At block 612, the SBAL 120 outputs an ordered list including one or more of the developers identified. The output may be sent to user system 104 for immediate display or saved to the data storage device 108 for later use or further processing. The SBAL 120 may produce additional output, such as contact information for the one or more developers in the ordered list. Alternatively, a user may be able to directly contact developers using a contact function, such as launching an e-mail message incorporating e-mail address information from the contact information 116. A further output of the SBAL 120 may include a social network diagram, such as the social network diagram 500 of FIG. 5.

While exemplary embodiments for providing social based assistance have been described in reference to source code in a source code control system, the scope of the invention is not limited to strictly a software development environment. The term “source code” can refer to any type of design file. For example, the source code can be hardware design files written in hardware design language. The source code can be manually generated or an output of an automation tool (e.g., a files produced using a graphical code generation tool). Furthermore, the source code can be in a graphical format, where graphical components are used to develop larger models or applications.

Technical effects and benefits of exemplary embodiments include identifying the developers most likely to be of assistance in an automated way rather than through manual searches, prioritizing the list of developers likely to be of assistance, identifying shared contacts to facilitate introductions, and allowing direct access to relevant code examples rather than requiring manual searches to identify them. Providing an automated approach to identifying likely experts beyond the developer who originally checked-in source code can reduce wasted time spent by novice developers searching for assistance. The net effect on large-scale distributed development projects may be both a reduction in development time and fewer errors due to misunderstanding of the functionality and I/O requirements of various components.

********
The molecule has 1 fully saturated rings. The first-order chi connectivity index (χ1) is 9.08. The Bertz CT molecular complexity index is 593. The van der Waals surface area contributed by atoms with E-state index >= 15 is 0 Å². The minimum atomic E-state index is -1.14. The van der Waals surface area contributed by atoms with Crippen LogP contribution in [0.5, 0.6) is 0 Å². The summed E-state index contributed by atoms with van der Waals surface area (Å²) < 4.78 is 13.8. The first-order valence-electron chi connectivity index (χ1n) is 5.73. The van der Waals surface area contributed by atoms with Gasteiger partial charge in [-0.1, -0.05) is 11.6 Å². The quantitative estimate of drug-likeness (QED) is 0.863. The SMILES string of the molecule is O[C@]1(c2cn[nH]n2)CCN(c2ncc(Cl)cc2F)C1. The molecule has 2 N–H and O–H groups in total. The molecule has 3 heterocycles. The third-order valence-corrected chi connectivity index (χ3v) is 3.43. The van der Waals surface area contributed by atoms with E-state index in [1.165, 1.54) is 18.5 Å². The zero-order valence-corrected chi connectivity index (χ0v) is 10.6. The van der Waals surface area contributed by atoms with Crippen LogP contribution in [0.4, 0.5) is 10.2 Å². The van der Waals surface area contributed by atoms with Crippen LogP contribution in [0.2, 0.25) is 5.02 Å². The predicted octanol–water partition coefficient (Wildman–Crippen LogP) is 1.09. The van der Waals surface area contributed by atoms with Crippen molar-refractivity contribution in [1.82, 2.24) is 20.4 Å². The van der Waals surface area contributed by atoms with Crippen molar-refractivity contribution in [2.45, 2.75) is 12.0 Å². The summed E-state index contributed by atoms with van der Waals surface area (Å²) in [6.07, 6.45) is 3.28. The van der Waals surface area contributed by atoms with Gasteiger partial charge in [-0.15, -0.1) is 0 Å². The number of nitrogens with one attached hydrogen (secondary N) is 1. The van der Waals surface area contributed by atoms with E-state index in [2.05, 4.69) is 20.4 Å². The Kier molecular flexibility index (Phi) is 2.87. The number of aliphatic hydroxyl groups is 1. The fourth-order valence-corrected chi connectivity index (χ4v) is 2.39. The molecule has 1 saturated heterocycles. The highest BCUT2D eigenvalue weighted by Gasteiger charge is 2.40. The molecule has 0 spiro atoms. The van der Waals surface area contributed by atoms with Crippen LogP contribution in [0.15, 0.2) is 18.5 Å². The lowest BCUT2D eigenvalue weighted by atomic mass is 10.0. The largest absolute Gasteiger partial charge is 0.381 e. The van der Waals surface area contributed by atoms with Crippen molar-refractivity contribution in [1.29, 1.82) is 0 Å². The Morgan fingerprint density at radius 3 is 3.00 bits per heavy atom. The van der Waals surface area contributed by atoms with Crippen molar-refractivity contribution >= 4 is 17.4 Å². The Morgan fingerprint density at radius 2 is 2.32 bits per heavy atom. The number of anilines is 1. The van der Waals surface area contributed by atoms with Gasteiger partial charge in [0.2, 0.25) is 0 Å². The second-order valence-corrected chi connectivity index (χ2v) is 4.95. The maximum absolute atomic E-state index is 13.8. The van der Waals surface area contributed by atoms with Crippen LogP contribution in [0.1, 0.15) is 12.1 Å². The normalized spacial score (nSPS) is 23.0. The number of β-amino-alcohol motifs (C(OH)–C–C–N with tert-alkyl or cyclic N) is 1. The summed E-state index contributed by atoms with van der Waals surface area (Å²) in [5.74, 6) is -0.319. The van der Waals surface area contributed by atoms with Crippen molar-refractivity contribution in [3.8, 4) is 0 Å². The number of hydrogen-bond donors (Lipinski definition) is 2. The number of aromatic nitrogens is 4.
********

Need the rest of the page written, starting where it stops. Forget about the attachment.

As described above, embodiments can be embodied in the form of computer-implemented processes and apparatuses for practicing those processes. In exemplary embodiments, the invention is embodied in computer program code executed by one or more network elements. Embodiments include computer program code containing instructions embodied in tangible media, such as floppy diskettes, CD-ROMs, hard drives, universal serial bus (USB) flash drives, or any other computer-readable storage medium, wherein, when the computer program code is loaded into and executed by a computer, the computer becomes an apparatus for practicing the invention. Embodiments include computer program code, for example, whether stored in a storage medium, loaded into and/or executed by a computer, or transmitted over some transmission medium, such as over electrical wiring or cabling, through fiber optics, or via electromagnetic radiation, wherein, when the computer program code is loaded into and executed by a computer, the computer becomes an apparatus for practicing the invention. When implemented on a general-purpose microprocessor, the computer program code segments configure the microprocessor to create specific logic circuits.

While the invention has been described with reference to exemplary embodiments, it will be understood by those skilled in the art that various changes may be made and equivalents may be substituted for elements thereof without departing from the scope of the invention. In addition, many modifications may be made to adapt a particular situation or material to the teachings of the invention without departing from the essential scope thereof. Therefore, it is intended that the invention not be limited to the particular embodiment disclosed as the best mode contemplated for carrying out this invention, but that the invention will include all embodiments falling within the scope of the appended claims. Moreover, the use of the terms first, second, etc. do not denote any order or importance, but rather the terms first, second, etc. are used to distinguish one element from another. Furthermore, the use of the terms a, an, etc. do not denote a limitation of quantity, but rather denote the presence of at least one of the referenced item.

Claims